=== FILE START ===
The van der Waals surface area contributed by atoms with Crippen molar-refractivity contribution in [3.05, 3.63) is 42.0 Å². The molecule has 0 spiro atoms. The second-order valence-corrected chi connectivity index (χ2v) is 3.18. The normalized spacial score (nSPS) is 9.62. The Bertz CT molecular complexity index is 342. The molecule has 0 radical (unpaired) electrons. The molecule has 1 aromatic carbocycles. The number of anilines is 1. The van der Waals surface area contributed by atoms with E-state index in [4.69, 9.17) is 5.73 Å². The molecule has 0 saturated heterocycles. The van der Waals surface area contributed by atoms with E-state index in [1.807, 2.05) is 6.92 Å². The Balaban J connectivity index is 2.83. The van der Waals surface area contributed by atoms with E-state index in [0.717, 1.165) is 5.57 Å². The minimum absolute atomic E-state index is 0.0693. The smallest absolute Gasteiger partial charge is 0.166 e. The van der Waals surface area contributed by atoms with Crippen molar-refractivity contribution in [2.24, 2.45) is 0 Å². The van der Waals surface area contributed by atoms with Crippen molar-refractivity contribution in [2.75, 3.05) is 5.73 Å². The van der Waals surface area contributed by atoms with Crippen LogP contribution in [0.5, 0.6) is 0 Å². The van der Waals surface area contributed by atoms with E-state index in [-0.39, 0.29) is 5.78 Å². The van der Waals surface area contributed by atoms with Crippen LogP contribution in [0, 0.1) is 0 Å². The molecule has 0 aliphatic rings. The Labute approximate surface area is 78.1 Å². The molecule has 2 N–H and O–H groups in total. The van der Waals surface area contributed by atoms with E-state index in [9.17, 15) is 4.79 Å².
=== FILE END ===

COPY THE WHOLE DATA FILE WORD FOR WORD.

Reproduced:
The van der Waals surface area contributed by atoms with Crippen molar-refractivity contribution in [3.05, 3.63) is 42.0 Å². The molecule has 0 spiro atoms. The second-order valence-corrected chi connectivity index (χ2v) is 3.18. The normalized spacial score (nSPS) is 9.62. The Bertz CT molecular complexity index is 342. The molecule has 0 radical (unpaired) electrons. The molecule has 1 aromatic carbocycles. The number of anilines is 1. The van der Waals surface area contributed by atoms with E-state index in [4.69, 9.17) is 5.73 Å². The molecule has 0 saturated heterocycles. The van der Waals surface area contributed by atoms with E-state index in [1.807, 2.05) is 6.92 Å². The Balaban J connectivity index is 2.83. The van der Waals surface area contributed by atoms with E-state index in [0.717, 1.165) is 5.57 Å². The minimum absolute atomic E-state index is 0.0693. The smallest absolute Gasteiger partial charge is 0.166 e. The van der Waals surface area contributed by atoms with Crippen molar-refractivity contribution in [2.24, 2.45) is 0 Å². The van der Waals surface area contributed by atoms with Crippen molar-refractivity contribution in [2.75, 3.05) is 5.73 Å². The van der Waals surface area contributed by atoms with Crippen LogP contribution in [0.5, 0.6) is 0 Å². The van der Waals surface area contributed by atoms with E-state index in [-0.39, 0.29) is 5.78 Å². The van der Waals surface area contributed by atoms with Crippen LogP contribution in [0, 0.1) is 0 Å². The molecule has 0 aliphatic rings. The Labute approximate surface area is 78.1 Å². The molecule has 2 N–H and O–H groups in total. The van der Waals surface area contributed by atoms with E-state index in [9.17, 15) is 4.79 Å².